Surviving the Interview

You’ve gotten the interview, and you’ve prepared for it. Here are some tips to help you ace it:

Success
  • Try to arrive about 15 minutes early. First, it shows you are punctual and excited about the job. Second, it gives you extra time in case traffic or weather makes travel difficult. Third, some companies will have paperwork to fill out before you interview, and this gives you more time to do it. Try not to arrive much earlier unless instructed otherwise, since you don’t want to be in the way or make your interviewer feel as if he or she has to rush through her previous appointment.
  • Turn your phone off. Don’t put it on vibrate. Don’t silence it. Leave it off. You don’t need it going off during an interview or being a distraction. Many people even leave it in the car just in case.
  • Maintain good posture, even in the lobby. Body language has a tremendous impact on how people perceive you, and you never know who might be watching, or who might have input on the hiring decision. Sit up as straight as possible, and don’t fidget, especially in the interview. Bring a notebook or folder to hold, or fold your hands neatly in your lap. A few small gestures are appropriate as you speak, but refrain from any distracting mannerisms, such as hand waving or playing with your hair. Keep your feet flat on the floor, and don’t tap your toes.
  • Smile. It makes you look approachable and friendly.
  • During the interview, enunciate and try not to speak too quickly. Be polite and formal, but remember the interviewer is just a person, too, so it is appropriate to laugh if he tells a joke.
  • Sound enthusiastic. If you are excited about the job, show it. Don’t sound bored by speaking in a monotone voice. Inflection is an important way employers gauge engagement.
  • Don’t fill every silence. Sometimes employers need time to process what you said before moving on to the next question, or they may write down some thoughts. It’s okay if you need a moment to think about how to answer a question. Employers understand you are nervous and may need a moment, too.
  • If you freeze or mess up your phrasing, it’s okay. Just breathe and start over, or continue where you stopped. It happens, so don’t sweat it.
  • Don’t try to analyze your interviewer. It will make you nervous, and you might second-guess yourself. Do be genuine, and don’t try to change yourself to appeal to the interviewer. Employers want to know who you are, not whom you think they want you to be.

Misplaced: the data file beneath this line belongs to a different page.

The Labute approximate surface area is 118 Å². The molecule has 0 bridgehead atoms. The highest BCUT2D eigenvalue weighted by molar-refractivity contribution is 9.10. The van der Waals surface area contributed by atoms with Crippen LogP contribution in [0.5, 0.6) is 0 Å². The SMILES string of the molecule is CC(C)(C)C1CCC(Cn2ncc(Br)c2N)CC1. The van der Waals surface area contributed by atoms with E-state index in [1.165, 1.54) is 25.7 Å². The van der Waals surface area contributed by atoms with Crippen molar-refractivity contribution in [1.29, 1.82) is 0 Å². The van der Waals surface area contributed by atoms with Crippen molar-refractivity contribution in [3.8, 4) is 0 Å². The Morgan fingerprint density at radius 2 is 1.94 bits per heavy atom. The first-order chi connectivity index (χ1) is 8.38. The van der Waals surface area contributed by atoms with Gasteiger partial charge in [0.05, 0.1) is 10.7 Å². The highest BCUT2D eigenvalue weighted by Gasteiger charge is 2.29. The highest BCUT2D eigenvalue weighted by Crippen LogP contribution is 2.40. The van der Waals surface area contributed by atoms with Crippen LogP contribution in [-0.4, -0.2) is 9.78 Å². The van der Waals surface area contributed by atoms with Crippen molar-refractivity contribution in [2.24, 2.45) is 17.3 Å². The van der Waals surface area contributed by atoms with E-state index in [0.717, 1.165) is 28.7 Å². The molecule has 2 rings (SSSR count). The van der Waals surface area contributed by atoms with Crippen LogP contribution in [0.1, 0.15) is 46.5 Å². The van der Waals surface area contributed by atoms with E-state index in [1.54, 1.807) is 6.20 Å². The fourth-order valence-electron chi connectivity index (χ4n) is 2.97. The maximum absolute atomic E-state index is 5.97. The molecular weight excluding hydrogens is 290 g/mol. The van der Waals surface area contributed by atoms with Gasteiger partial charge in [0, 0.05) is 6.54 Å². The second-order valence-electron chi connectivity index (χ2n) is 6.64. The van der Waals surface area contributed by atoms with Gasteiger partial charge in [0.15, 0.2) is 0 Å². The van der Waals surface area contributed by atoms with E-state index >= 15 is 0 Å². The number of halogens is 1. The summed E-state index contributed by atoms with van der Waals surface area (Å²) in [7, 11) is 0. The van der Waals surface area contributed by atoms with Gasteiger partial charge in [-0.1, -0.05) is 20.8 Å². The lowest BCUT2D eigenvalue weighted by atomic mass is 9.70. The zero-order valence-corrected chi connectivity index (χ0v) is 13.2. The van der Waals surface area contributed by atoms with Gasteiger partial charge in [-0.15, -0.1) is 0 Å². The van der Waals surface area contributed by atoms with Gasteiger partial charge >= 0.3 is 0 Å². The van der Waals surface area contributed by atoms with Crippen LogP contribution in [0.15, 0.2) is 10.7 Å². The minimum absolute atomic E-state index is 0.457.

• Don’t be afraid to ask for clarification if you don’t understand a question. No one will be offended, and not asking can only hurt you.
  • If your interviewer questions your answer, such as, “Did that really happen?” stick to your answer. Some interviewers try to rattle candidates on purpose, just to see what you will do under pressure. Be polite, but stay with your original story. Courage is a plus.
  • It stinks, but sometimes interviewers are just plain mean. They’re probably having a bad day, and you can’t change their attitudes, so just go with it. Stay professional and polite. If they are really negative, you probably don’t want to work there anyway. Interviewers should reflect their company, so remember negative experiences if you get a job offer.
  • Don’t forget interviews are also about you deciding if you like the company. At the end, try to have some good questions prepared to ask the interviewer. It demonstrates interest and gives you insight into the job and company. Some good examples are, “I am interested in developmental opportunities, can you tell me about them?” or “What was your career path?” if you are interviewing with a potential supervisor. Another good one is, “Can you describe what this job looks like on a daily basis?” or “What are your favorite parts of this job?” These not only show your interest, but give you a chance to connect more personally with your interviewer and get a better understanding of the job’s duties.
Peggy Carouthers

Author: Peggy Carouthers

In a previous life Peggy worked as a human resources and hiring manager for a major national retail chain. Her expertise is in job hunting, hiring, and HR. These days Peggy works as a writer, crafting content for a range of publications.
Peggy Carouthers